Latest News from NPR

on:

NCPR is supported by:

 
Hourly Newscast
4 min., 45 sec.

Programs

Latest program rundown

Coming up:

Latest Features:
August 27, 2014 | NPR · The report said it couldn't be proven that anyone had died because of wait times at the medical center in Phoenix. On Tuesday, President Obama pledged to do better by vets and announced initiatives.
 
AP
August 27, 2014 | SCPR · The Los Angeles Unified School District has shut down a half-a-billion-dollar deal with Apple and Pearson to provide classroom technology. Here's what happened.
 
August 27, 2014 | NPR · Schools in Napa Valley are to reopen Wednesday after the area's worst earthquake in decades. Hundreds of buildings and homes were damaged and a lot of rebuilding work remains to be done.
 

Latest program rundown

Coming up:

Latest Features:
AFP/Getty Images
August 26, 2014 | NPR · Dr. Tom Frieden, director of the Centers for Disease Control and Prevention, has arrived in West Africa to assess the Ebola outbreak. The situation in Liberia, he says, is "absolutely unprecedented."
 
PA Photos/Landov
August 26, 2014 | NPR · An inquiry in the U.K. has found that more than 1,400 children have been sexually abused by an organized ring of men in the northern English town of Rotherham.
 
August 26, 2014 | NPR · Robert Siegel speaks with Stephen R. Kelly, a visiting professor at Duke University, about how North and South Carolina hope to resolve questions about the border between them. The original border, which was mandated by the British during the colonial era, was never surveyed properly. That's caused headaches ever since the 18th century.
 

Latest Saturday rundown




WE Saturday Feature

August 23, 2014 | NPR · Nearly 1,500 people have died in the Ebola outbreak, and more nations in the region are closing their borders. NPR's Scott Simon speaks to Africa correspondent Ofeibea Quist-Arcton about the epidemic.
 

Latest Sunday rundown


WE Sunday Feature

August 24, 2014 | NPR · In the wake of violent clashes between protesters and police in Ferguson, Mo., President Obama is ordering a review of the federal programs that help local police departments purchase military gear.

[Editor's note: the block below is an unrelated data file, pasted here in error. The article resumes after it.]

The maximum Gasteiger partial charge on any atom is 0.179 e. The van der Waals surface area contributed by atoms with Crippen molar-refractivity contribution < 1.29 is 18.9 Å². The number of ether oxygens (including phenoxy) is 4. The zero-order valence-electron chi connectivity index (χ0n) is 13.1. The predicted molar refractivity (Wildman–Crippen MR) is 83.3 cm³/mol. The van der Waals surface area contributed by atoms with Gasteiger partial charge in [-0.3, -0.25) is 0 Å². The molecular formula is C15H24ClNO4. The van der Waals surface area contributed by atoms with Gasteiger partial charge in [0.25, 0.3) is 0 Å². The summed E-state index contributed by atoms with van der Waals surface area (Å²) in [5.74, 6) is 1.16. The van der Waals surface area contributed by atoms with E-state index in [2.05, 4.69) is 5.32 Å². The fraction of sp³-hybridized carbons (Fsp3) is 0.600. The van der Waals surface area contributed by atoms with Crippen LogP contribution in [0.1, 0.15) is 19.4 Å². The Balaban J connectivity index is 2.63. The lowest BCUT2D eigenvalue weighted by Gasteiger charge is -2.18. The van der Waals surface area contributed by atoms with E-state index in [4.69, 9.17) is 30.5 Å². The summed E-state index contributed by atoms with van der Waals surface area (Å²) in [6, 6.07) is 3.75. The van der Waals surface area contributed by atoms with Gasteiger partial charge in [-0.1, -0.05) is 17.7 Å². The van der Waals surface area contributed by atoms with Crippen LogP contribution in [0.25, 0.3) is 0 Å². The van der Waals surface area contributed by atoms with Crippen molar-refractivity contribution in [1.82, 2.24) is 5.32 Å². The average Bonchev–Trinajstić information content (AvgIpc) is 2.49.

Latest program rundown

Coming up:

Morning Edition for December 7, 2012

Dec 7, 2012 — Oil development in North Dakota and Montana has caused ridership to increase dramatically on the only Amtrak line running through those states. Nationally, the railroad company costs the federal government more than $400 million every year, so rail enthusiasts thought the oil boom might turn around the losing rail proposition in certain regions. But the Empire Builder Line is still not making money.
Launch in player | Comments |
Dec 7, 2012 — The Michigan House and Senate have passed the legislation in different versions, and may take final action on the bills next week. Michigan could become the 24th state to say workers cannot be forced to pay union dues even if they work for a business or government employer with union representation.
Launch in player | Comments |
Dec 7, 2012 — The pop legend spoke to Morning Edition about the Great American Songbook, his long career and "Mandy."
Launch in player | Comments |
Dec 7, 2012 — A year ago, some of President Obama's biggest supporters were dismayed when the administration did not lift the age requirements for obtaining the pill without a prescription. But advocates now see a new opportunity to push the issue.
Launch in player | Comments |
Dec 7, 2012 — By the time our children get to be our age, there will be fewer working people for each retiree. So they'll have to pay a bigger share of our retirement costs.
Launch in player | Comments |
Dec 7, 2012 — The social media site Pinterest is known as a place where people share recipes, crafts or fashion. But a new set of images have started showing up: mug shots. It's the result of one local police department's effort to get wanted notices in front of more eyeballs.
Launch in player | Comments |
Dec 7, 2012 — Farmers in the communist nation were once banned from freely selling their crops. As the country struggles to feed itself, the government has begun to accept a greater role for the profit motive. Now each night, in a muddy vacant lot on the edge of Havana, a market appears after sundown.
Launch in player | Comments |
Dec 7, 2012 — In a visit to StoryCorps, Sarah Avant and her 12-year-old son discuss how his life was changed by his parents' divorce in 2009. Anand Hernandez admits that the stress was hard on him. But lately, things have been looking up, he says.
Launch in player | Comments |
more Morning Edition for December 7, 2012 from NPR